// Or create and assign a value in a single statement.
IMyInterface myInterface2 = new MyClass();

When the object is created, the memory is allocated on the managed heap. The variable holds only a reference to the location of the object. Types on the managed heap require overhead both when they're allocated and when they're reclaimed. Garbage collection is the automatic memory management functionality of the CLR, which performs the reclamation. However, garbage collection is also highly optimized, and in most scenarios it doesn't create a performance issue. For more information about garbage collection, see Automatic Memory Management.

All arrays are reference types, even if their elements are value types. Arrays implicitly derive from the System.Array class. You declare and use them with the simplified syntax that is provided by C#, as shown in the following example:

// Declare and initialize an array of integers.
int[] nums = [1, 2, 3, 4, 5];

// Access an instance property of System.Array.
int len = nums.Length;

Reference types fully support inheritance. When you create a class, you can inherit from any other interface or class that isn't defined as sealed. Other classes can inherit from your class and override your virtual methods. For more information about how to create your own classes, see Classes, structs, and records. For more information about inheritance and virtual methods, see Inheritance.

Types of literal values

In C#, literal values receive a type from the compiler. You can specify how a numeric literal should be typed by appending a letter to the end of the number. For example, to specify that the value 4.56 should be treated as a float, append an "f" or "F" after the number: 4.56f. If no letter is appended, the compiler will infer a type for the literal. For more information about which types can be specified with letter suffixes, see Integral numeric types and Floating-point numeric types.

Because literals are typed, and all types derive ultimately from System.Object, you can write and compile code such as the following code:

string s = "The answer is " + 5.ToString();
// Outputs: "The answer is 5"

Type type = 12345.GetType();
// Outputs: "System.Int32"

Generic types

A type can be declared with one or more type parameters that serve as a placeholder for the actual type (the concrete type). Client code provides the concrete type when it creates an instance of the type. Such types are called generic types. For example, the .NET type System.Collections.Generic.List<T> has one type parameter that by convention is given the name T. When you create an instance of the type, you specify the type of the objects that the list will contain, for example, string:

List<string> stringList = new List<string>();
stringList.Add("String example");
// compile time error adding a type other than a string:

The use of the type parameter makes it possible to reuse the same class to hold any type of element, without having to convert each element to object. Generic collection classes are called strongly typed collections because the compiler knows the specific type of the collection's elements and can raise an error at compile time if, for example, you try to add an integer to the stringList object in the previous example. For more information, see Generics.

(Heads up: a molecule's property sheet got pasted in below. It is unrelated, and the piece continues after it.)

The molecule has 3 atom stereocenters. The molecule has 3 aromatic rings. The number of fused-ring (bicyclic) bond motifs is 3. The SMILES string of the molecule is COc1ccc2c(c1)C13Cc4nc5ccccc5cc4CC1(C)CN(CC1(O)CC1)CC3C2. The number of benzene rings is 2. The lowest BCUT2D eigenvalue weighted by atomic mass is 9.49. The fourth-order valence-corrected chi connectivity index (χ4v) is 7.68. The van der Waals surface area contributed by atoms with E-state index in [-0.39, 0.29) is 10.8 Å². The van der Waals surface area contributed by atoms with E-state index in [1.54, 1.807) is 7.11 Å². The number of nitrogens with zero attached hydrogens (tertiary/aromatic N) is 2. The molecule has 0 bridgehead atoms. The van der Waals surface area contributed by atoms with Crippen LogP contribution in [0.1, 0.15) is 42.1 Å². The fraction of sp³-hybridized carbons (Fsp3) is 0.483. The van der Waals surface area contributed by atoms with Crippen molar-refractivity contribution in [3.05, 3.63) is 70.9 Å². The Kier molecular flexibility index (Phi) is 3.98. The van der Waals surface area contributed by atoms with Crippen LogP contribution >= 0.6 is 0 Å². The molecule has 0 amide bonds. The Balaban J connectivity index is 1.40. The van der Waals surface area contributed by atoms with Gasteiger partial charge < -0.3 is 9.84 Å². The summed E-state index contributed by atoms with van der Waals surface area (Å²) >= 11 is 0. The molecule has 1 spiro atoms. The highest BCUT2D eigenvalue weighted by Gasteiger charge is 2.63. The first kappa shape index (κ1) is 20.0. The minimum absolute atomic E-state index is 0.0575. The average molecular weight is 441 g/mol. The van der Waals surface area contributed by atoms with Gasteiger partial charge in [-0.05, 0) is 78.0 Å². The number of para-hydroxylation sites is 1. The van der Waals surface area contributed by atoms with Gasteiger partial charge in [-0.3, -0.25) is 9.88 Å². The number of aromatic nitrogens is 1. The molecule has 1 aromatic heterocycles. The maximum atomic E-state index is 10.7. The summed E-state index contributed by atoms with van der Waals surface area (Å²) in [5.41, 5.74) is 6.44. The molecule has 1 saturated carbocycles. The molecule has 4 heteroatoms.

Implicit types, anonymous types, and nullable value types

You can implicitly type a local variable (but not class members) by using the var keyword. The variable still receives a type at compile time, but the type is provided by the compiler. For more information, see Implicitly Typed Local Variables.

It can be inconvenient to create a named type for simple sets of related values that you don't intend to store or pass outside method boundaries. You can create anonymous types for this purpose. For more information, see Anonymous Types.

Ordinary value types can't have a value of null. However, you can create nullable value types by appending a ? after the type. For example, int? is an int type that can also have the value null. Nullable value types are instances of the generic struct type System.Nullable<T>. Nullable value types are especially useful when you're passing data to and from databases in which numeric values might be null. For more information, see Nullable value types.

Compile-time type and run-time type

A variable can have different compile-time and run-time types. The compile-time type is the declared or inferred type of the variable in the source code. The run-time type is the type of the instance referred to by that variable. Often those two types are the same, as in the following example:

string message = "This is a string of characters";

In other cases, the compile-time type is different, as shown in the following two examples:

object anotherMessage = "This is another string of characters";
IEnumerable<char> someCharacters = "abcdefghijklmnopqrstuvwxyz";

In both of the preceding examples, the run-time type is a string. The compile-time type is object in the first line, and IEnumerable<char> in the second.

If the two types are different for a variable, it's important to understand when the compile-time type and the run-time type apply. The compile-time type determines all the actions taken by the compiler. These compiler actions include method call resolution, overload resolution, and available implicit and explicit casts. The run-time type determines all actions that are resolved at run time. These run-time actions include dispatching virtual method calls, evaluating is and switch expressions, and other type testing APIs. To better understand how your code interacts with types, recognize which action applies to which type.

For more information, see the following articles:

C# language specification

For more information, see the C# Language Specification. The language specification is the definitive source for C# syntax and usage.